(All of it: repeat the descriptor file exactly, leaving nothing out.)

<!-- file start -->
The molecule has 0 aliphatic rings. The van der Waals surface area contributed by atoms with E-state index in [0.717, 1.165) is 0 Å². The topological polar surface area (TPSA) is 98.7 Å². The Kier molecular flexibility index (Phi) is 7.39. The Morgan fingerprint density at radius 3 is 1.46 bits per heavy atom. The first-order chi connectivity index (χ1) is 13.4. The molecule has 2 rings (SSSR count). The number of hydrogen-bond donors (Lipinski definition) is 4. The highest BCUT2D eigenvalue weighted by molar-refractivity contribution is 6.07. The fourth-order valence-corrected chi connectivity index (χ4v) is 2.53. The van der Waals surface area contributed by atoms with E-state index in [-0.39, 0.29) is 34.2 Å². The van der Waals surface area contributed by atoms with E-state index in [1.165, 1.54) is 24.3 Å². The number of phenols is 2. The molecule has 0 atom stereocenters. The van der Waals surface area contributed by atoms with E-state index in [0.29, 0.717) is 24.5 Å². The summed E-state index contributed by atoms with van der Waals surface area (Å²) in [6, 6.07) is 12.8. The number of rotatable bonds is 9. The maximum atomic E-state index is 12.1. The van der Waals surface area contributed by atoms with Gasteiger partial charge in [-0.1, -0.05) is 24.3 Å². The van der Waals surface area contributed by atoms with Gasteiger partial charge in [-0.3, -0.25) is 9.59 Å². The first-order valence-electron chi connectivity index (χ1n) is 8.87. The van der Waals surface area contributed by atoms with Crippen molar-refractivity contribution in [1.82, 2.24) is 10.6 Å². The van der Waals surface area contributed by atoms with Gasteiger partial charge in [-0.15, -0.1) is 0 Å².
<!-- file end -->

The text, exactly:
The molecule has 0 aliphatic rings. The van der Waals surface area contributed by atoms with E-state index in [0.717, 1.165) is 0 Å². The topological polar surface area (TPSA) is 98.7 Å². The Kier molecular flexibility index (Phi) is 7.39. The Morgan fingerprint density at radius 3 is 1.46 bits per heavy atom. The first-order chi connectivity index (χ1) is 13.4. The molecule has 2 rings (SSSR count). The number of hydrogen-bond donors (Lipinski definition) is 4. The highest BCUT2D eigenvalue weighted by molar-refractivity contribution is 6.07. The fourth-order valence-corrected chi connectivity index (χ4v) is 2.53. The van der Waals surface area contributed by atoms with E-state index in [-0.39, 0.29) is 34.2 Å². The van der Waals surface area contributed by atoms with E-state index in [1.165, 1.54) is 24.3 Å². The number of phenols is 2. The molecule has 0 atom stereocenters. The van der Waals surface area contributed by atoms with E-state index in [0.29, 0.717) is 24.5 Å². The summed E-state index contributed by atoms with van der Waals surface area (Å²) in [6, 6.07) is 12.8. The number of rotatable bonds is 9. The maximum atomic E-state index is 12.1. The van der Waals surface area contributed by atoms with Gasteiger partial charge in [-0.1, -0.05) is 24.3 Å². The van der Waals surface area contributed by atoms with Gasteiger partial charge in [-0.3, -0.25) is 9.59 Å². The first-order valence-electron chi connectivity index (χ1n) is 8.87. The van der Waals surface area contributed by atoms with Crippen molar-refractivity contribution in [1.82, 2.24) is 10.6 Å². The van der Waals surface area contributed by atoms with Gasteiger partial charge in [-0.15, -0.1) is 0 Å².